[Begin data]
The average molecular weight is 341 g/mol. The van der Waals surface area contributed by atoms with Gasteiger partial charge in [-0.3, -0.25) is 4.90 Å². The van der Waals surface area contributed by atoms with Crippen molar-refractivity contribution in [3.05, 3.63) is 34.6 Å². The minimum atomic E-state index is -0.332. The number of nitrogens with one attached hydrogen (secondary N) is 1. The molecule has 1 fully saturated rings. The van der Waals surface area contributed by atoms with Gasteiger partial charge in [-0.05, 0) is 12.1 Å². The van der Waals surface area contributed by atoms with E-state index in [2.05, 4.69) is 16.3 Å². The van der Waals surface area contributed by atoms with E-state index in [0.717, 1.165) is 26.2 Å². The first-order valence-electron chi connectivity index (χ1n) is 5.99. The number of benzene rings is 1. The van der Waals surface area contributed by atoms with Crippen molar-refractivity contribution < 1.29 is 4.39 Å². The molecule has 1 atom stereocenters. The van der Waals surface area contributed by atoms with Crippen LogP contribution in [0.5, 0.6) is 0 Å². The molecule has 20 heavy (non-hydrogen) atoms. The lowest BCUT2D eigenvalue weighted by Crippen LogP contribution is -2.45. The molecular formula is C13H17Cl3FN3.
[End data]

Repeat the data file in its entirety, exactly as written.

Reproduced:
The average molecular weight is 341 g/mol. The van der Waals surface area contributed by atoms with Gasteiger partial charge in [-0.3, -0.25) is 4.90 Å². The van der Waals surface area contributed by atoms with Crippen molar-refractivity contribution in [3.05, 3.63) is 34.6 Å². The minimum atomic E-state index is -0.332. The number of nitrogens with one attached hydrogen (secondary N) is 1. The molecule has 1 fully saturated rings. The van der Waals surface area contributed by atoms with Gasteiger partial charge in [-0.05, 0) is 12.1 Å². The van der Waals surface area contributed by atoms with E-state index in [2.05, 4.69) is 16.3 Å². The van der Waals surface area contributed by atoms with E-state index in [0.717, 1.165) is 26.2 Å². The first-order valence-electron chi connectivity index (χ1n) is 5.99. The number of benzene rings is 1. The van der Waals surface area contributed by atoms with Crippen molar-refractivity contribution < 1.29 is 4.39 Å². The molecule has 1 atom stereocenters. The van der Waals surface area contributed by atoms with Crippen LogP contribution in [0.5, 0.6) is 0 Å². The molecule has 20 heavy (non-hydrogen) atoms. The lowest BCUT2D eigenvalue weighted by Crippen LogP contribution is -2.45. The molecular formula is C13H17Cl3FN3.